• Video: To cut taxes or not - Napier candidates give their views on how to solve the cost of living crisis

Video: To cut taxes or not - Napier candidates give their views on how to solve the cost of living crisis

Napier candidates all agree that the cost of living crisis needs to be solved, but disagree on whether tax cuts are the way to do that.

Hawke’s Bay App held a debate with six of the seven candidates at The Urban Winery in Napier and produced and broadcast by Engage Video.

The candidates attending the debate were Mark Hutchinson of Labour, Democracy NZ’s Martin Langford, Julienne Dickey of the Green Party, Laurie Turnbull of New Zealand First, the National Party’s Katie Nimon, and Pawel Milewski of the ACT Party.

Hutchinson said that Labour was trying to help by giving relief through a variety of basics including GST off fruit and vegetables.

“The biggest harm to people has been the rent and mortgage increases that are caused by interest rates being high, mortgages being high.”

“Enabling people to get their kids into early childcare means that some families will be able to have two people working, which is a massive benefit. So prescription charges off. People are now starting to wake up to this and they're saying, ‘National's giving me a little bit with this hand, but actually they're taking away more’. Where's the actual money going in the tax cut plan? It's going to the richest Kiwis.”

Nimon says National was targeting people who need relief.

“The prescriptions money are going to be targeted to community service card holders and super gold cardholders. The people that need it.”

Hutchinson said: “Ask any sensible economist. In fact, any economist and they'll say those tax cuts will be inflationary, they'll be eaten within a year.”

Nimon countered that “they’re not tax cuts”.

“They're tax bracket adjustments which will provide relief for people to inflation because tax brackets have not been adjusted to inflation.”

But Hutchinson said he was not against tax bracket adjustments.

“It's just the wrong time to do it. It's the equivalent of, you've got a fire in the kitchen and your tip fat and petrol on it. You don't throw tax cuts at an economy where you are just putting out inflation. It's the wrong route.”

Langford said that filling up a shopping cart at the supermarket was a costly exercise these days.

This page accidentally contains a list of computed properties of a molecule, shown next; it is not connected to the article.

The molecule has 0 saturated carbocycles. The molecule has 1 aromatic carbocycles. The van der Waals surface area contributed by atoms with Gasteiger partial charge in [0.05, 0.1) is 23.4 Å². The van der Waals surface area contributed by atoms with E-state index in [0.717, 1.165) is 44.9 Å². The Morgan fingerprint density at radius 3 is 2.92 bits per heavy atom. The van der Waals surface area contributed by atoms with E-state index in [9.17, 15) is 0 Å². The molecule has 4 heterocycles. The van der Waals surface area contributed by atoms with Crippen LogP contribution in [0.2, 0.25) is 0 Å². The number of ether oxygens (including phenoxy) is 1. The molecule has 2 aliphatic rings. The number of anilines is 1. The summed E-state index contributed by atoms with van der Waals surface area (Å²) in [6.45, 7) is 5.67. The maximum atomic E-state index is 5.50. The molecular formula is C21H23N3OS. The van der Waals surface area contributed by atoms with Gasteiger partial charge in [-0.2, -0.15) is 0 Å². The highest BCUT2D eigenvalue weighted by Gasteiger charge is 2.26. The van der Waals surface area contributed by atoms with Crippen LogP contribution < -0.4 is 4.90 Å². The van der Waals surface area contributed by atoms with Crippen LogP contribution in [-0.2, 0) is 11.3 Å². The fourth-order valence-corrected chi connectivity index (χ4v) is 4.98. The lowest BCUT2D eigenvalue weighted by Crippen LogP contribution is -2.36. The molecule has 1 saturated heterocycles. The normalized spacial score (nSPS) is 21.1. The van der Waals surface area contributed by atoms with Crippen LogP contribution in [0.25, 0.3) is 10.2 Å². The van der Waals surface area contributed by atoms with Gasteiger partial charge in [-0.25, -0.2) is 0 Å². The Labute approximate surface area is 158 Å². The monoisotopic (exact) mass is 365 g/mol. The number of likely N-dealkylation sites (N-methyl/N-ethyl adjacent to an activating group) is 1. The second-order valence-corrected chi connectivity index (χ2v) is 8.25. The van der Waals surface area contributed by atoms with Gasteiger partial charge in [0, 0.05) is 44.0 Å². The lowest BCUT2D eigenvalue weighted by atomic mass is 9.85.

“We need more competition. We need to get more of our homegrown produce, which is first-rate rather than exporting our best quality, keeping that in the supermarkets and stop bashing our food producers with taxes on the food producers.”

“We've got to be looking after our farmers. We've got to protect them because they are important. You are what you eat.”

Dickey said that the Gren Party will rebalance the whole tax system.

“At the moment we have a situation where the people who earn the most, those 311 families pay an effective tax rate of 9.5%,

“This is less than half the standard rate of tax. And so we will rebalance the whole thing with a wealth tax, with a higher rate of top tax and with a lower rate of the bottom. $10,000 for everyone will be tax-free. There will be an income guarantee of $385 a week with an extra $135 for solo parents.”

“For students and anyone out of work, we will make sure that the health service is much more affordable. One of the ways of doing that is to make sure that more health services are provided in the public sector rather than the private sector where you siphon off a certain amount of money. We'll make sure that homes are more energy efficient so people are paying less for their energy.”

Turnbull believes part of the issue is overseas ownership of supermarkets and banks.

“Our banks are owned by overseas industries. We've really got to look at that because these banks are just charging astronomical fees that they're charging more in New Zealand than they are in the countries that own the banks.”

Milewski says it starts with macroeconomics.

“The main driver of the inflation in New Zealand is wasteful government spending. The place has been flooded by borrowed money.”